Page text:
After a few minutes, I’d be gone. 

Ashes to ashes. 

Dust to dust. 

Into thin air. 

Maybe afterwards, my only friend would drink himself into a stupor in memory of me. The next day he’d wake up in a pile of his own vomit and vow to get on with his life.

Obviously, none of that happened because my dear old mother had other ideas. Here I was watching a huge procession in the street. People I had never seen before carried my casket.

Worst of all, my mother delivered a eulogy full of lies when they got to the cemetery.

My son was a great man, is how she began.

(I ran away from home when I was eighteen.)

I will never get over this loss, she continued.

(I suspected that she would once she saw that I’d left all of my money to my half sister – same father, different mother – just to spite her.)

I will miss him until the end of my days.

(Like she missed me over the past twenty years?)

Yet, people ate it up. They sat there and cried because grief is contagious. It was like an electric ripple that ran through people in tandem, infecting them with its darkness. These people didn’t know me, but I was their chance to grieve. I was serving some kind of messed up purpose.

It’s a pity then that in life, I’d made a lot of enemies. The kind that I’d hoped my planned cremation would put off. If there was no service, there would be no targets. No targets meant no bloodbath.

Avoiding a bloodbath was obviously a priority.

However, as I saw my mother talking, and heard the revving of engines in the distance, I knew that shit was about to hit the fan.

I was faced with two options.

Play dead, or try to save a bunch of people that had no business being at my funeral in the first place.

In case you’re wondering, I’m not a zombie. 

I’m not dead either.

I’m also not alive.

Try working that one out.

The gunmen set sights on the gatherers fairly quickly, bullets raining down in synch with the raindrops. Screams echoed across the field, and once again, I wondered just what my mother had been thinking. An outdoor funeral? It was unfathomable.

Amidst the chaos, I set about directing those on the field. Agent Roberts had to take the east side. Agent Matthews took the left. Daniels, south. And me? Well, I was stuck here from my vantage point.

Watching.

There’s a good reason why I died. Why I killed myself off before anyone else could. In this business, it pays to be smart. I’ve seen so many good men flounder and fall because they didn’t know when to call time.

I knew.

Waking up to a bullet in my windshield wasn’t necessarily the first indication, but it was a start.

Blood on my walls? Well, that definitely got the ball rolling?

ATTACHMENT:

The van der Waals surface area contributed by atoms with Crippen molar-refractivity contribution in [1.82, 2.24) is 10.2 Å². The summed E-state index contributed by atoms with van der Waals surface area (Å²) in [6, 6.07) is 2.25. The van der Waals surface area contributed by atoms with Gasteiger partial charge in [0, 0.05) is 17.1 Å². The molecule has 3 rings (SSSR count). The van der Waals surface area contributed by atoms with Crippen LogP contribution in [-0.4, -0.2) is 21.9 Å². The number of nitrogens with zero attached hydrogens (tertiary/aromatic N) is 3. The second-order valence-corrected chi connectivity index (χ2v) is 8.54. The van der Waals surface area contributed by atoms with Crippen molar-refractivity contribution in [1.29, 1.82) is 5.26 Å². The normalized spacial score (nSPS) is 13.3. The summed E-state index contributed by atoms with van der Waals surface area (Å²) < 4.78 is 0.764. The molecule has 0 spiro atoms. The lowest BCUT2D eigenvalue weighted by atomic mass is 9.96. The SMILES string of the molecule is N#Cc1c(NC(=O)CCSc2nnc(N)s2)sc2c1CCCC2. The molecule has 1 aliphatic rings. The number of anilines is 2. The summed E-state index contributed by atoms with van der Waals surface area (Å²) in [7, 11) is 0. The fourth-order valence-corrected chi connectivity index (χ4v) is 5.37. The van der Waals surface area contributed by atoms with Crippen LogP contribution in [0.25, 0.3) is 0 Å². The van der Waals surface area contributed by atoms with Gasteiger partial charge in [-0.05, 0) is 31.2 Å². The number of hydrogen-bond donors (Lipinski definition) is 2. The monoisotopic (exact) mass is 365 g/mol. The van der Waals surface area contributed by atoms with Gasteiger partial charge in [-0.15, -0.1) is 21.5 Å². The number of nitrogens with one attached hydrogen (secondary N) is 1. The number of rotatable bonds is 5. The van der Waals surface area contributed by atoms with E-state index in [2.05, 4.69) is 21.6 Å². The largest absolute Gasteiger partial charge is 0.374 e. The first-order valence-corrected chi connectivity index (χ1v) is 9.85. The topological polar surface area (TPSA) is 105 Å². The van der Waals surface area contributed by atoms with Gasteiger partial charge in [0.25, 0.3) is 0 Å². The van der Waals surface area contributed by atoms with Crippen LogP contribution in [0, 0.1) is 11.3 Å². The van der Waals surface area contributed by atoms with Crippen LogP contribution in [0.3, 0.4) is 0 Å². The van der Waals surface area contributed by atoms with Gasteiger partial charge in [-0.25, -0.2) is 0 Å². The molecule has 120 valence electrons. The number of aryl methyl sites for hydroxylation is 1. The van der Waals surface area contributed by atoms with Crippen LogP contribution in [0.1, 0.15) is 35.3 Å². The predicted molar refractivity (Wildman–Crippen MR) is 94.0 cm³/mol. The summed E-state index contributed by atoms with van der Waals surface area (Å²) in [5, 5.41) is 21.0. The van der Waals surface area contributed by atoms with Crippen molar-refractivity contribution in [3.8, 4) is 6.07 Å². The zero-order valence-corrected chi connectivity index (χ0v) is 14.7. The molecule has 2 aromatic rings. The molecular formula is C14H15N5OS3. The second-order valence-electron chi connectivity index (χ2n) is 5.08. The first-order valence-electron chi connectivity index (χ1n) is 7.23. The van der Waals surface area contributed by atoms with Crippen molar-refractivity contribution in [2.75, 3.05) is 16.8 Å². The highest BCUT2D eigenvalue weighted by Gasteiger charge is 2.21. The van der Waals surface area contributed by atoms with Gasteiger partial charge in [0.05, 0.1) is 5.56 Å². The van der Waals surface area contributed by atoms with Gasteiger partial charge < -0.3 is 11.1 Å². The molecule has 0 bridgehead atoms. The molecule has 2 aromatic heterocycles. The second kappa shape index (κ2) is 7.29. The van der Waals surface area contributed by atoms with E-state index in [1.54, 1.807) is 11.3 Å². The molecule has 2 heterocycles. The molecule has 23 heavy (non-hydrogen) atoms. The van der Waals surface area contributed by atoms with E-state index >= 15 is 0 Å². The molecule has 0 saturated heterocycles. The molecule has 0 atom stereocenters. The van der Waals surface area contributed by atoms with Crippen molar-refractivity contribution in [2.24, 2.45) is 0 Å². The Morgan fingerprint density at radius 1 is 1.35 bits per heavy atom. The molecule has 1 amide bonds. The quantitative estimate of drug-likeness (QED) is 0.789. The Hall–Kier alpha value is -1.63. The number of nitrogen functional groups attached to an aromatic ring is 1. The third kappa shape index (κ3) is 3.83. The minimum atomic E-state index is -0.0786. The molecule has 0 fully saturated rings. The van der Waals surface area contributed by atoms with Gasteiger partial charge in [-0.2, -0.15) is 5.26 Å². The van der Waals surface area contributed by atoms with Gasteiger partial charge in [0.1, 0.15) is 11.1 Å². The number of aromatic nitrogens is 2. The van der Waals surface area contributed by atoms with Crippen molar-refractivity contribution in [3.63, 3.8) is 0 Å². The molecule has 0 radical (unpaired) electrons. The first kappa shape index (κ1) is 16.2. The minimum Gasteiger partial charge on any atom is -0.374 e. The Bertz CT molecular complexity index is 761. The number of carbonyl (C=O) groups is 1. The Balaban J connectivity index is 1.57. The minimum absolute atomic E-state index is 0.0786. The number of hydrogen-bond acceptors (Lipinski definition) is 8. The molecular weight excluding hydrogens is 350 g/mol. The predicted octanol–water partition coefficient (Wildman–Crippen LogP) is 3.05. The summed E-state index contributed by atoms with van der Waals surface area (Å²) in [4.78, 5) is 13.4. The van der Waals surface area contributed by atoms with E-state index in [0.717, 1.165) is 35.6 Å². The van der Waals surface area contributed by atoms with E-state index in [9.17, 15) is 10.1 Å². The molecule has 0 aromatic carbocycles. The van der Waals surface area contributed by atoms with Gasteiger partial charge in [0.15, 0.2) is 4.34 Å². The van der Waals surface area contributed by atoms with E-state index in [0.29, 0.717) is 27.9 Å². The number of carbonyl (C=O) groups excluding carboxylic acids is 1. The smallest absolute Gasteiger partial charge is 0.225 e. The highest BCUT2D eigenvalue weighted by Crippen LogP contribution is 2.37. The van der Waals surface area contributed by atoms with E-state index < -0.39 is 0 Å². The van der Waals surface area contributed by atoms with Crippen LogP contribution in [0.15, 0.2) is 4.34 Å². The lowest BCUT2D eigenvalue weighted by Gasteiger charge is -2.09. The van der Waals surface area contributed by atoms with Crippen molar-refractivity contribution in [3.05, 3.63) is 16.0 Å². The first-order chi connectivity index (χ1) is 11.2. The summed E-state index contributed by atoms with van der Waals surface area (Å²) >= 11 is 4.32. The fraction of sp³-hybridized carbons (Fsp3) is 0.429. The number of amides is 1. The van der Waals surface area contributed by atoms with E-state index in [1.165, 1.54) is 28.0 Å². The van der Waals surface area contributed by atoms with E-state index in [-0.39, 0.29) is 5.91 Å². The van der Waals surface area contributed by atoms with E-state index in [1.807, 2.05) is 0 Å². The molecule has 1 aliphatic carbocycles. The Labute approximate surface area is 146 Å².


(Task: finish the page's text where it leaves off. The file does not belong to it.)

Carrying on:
Getting shot in the back and finding out that I’d be confined to a wheelchair for the rest of my life? 

That sealed the deal. 

I knew than that the old me was dead. That guy was gone. I wanted to make it official.

In a way, this was my last act in my previous life. The final chapter. Bullets were flying, people were screaming, field agents were doing their jobs. The stuffy desy job that awaited me would never propel me to such heights so I decided to make the most of it. The angles were tight, everything was a risk, but I ran point like I’d never done before and the situation was contained within fifteen minutes.

My mother stood in a corner, huddled under a foil blanket, with something akin to excitement in her wide eyes. She would be telling this story for years, that I was certain of.

In a way, thanks to my her, I got the perfect send off. Adrenaline. Excitement. The sense that even in my diminished capacity, I could still help. I wasn’t useless. I could do this.

After thirty-seven years of providing me with nothing but disappointment, it was the least she could do.

© hiptobesnark 2017

clouded in a heavy sourness [short story]

Written for Prompt #44 (below) – from this post


The maid is not a maid, the house is not a home
~

My life isn’t what I’d call conventional. It’s okay, it’s good, whatever people define as not bad. I live in a huge house. By huge, I mean, huge. There’s ten bedrooms, probably more bathrooms and enough scented candles to stock an apocalyptic safe house. I have want I want and I can’t complain.

That’s how I’d describe my life to a stranger at least.

Perfect.

Idyllic.

Nothing is wrong.

Smiles aplenty.

In reality, it’s fucked up.  Continue reading “clouded in a heavy sourness [short story]”